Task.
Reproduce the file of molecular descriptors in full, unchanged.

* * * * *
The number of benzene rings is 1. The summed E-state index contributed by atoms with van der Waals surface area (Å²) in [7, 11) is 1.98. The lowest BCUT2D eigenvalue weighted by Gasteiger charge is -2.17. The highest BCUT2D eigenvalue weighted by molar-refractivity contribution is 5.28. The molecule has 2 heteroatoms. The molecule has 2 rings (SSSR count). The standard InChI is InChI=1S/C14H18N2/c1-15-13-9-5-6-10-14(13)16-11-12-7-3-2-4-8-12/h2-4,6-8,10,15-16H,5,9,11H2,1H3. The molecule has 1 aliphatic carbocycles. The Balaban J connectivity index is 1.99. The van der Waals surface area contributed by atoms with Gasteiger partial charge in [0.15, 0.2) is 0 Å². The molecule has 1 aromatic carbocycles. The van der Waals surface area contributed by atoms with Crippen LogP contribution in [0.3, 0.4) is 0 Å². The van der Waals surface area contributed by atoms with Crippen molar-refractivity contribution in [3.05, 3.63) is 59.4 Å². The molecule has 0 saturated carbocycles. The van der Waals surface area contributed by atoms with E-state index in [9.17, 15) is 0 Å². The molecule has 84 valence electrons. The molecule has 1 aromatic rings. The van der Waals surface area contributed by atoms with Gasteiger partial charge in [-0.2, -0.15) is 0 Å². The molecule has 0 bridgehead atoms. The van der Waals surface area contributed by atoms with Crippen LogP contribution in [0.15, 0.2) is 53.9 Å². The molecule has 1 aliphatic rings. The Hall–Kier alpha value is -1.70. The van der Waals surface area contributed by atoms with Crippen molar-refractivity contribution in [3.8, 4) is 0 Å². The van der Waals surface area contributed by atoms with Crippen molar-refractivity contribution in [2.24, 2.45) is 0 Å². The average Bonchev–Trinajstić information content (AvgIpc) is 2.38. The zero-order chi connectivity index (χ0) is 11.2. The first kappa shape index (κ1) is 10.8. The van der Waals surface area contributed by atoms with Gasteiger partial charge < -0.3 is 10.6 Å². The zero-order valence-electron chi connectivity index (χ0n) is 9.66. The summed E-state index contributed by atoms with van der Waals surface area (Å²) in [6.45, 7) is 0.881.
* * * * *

The number of benzene rings is 1. The summed E-state index contributed by atoms with van der Waals surface area (Å²) in [7, 11) is 1.98. The lowest BCUT2D eigenvalue weighted by Gasteiger charge is -2.17. The highest BCUT2D eigenvalue weighted by molar-refractivity contribution is 5.28. The molecule has 2 heteroatoms. The molecule has 2 rings (SSSR count). The standard InChI is InChI=1S/C14H18N2/c1-15-13-9-5-6-10-14(13)16-11-12-7-3-2-4-8-12/h2-4,6-8,10,15-16H,5,9,11H2,1H3. The molecule has 1 aliphatic carbocycles. The Balaban J connectivity index is 1.99. The van der Waals surface area contributed by atoms with Gasteiger partial charge in [0.15, 0.2) is 0 Å². The molecule has 1 aromatic carbocycles. The van der Waals surface area contributed by atoms with Crippen LogP contribution in [0.3, 0.4) is 0 Å². The van der Waals surface area contributed by atoms with Crippen molar-refractivity contribution in [3.05, 3.63) is 59.4 Å². The molecule has 0 saturated carbocycles. The van der Waals surface area contributed by atoms with E-state index in [9.17, 15) is 0 Å². The molecule has 84 valence electrons. The molecule has 1 aromatic rings. The van der Waals surface area contributed by atoms with Gasteiger partial charge in [-0.2, -0.15) is 0 Å². The molecule has 0 bridgehead atoms. The van der Waals surface area contributed by atoms with Crippen LogP contribution in [0.15, 0.2) is 53.9 Å². The molecule has 1 aliphatic rings. The Hall–Kier alpha value is -1.70. The van der Waals surface area contributed by atoms with Crippen molar-refractivity contribution in [3.8, 4) is 0 Å². The van der Waals surface area contributed by atoms with Crippen molar-refractivity contribution in [2.24, 2.45) is 0 Å². The average Bonchev–Trinajstić information content (AvgIpc) is 2.38. The zero-order chi connectivity index (χ0) is 11.2. The first kappa shape index (κ1) is 10.8. The van der Waals surface area contributed by atoms with Gasteiger partial charge < -0.3 is 10.6 Å². The zero-order valence-electron chi connectivity index (χ0n) is 9.66. The summed E-state index contributed by atoms with van der Waals surface area (Å²) in [6.45, 7) is 0.881.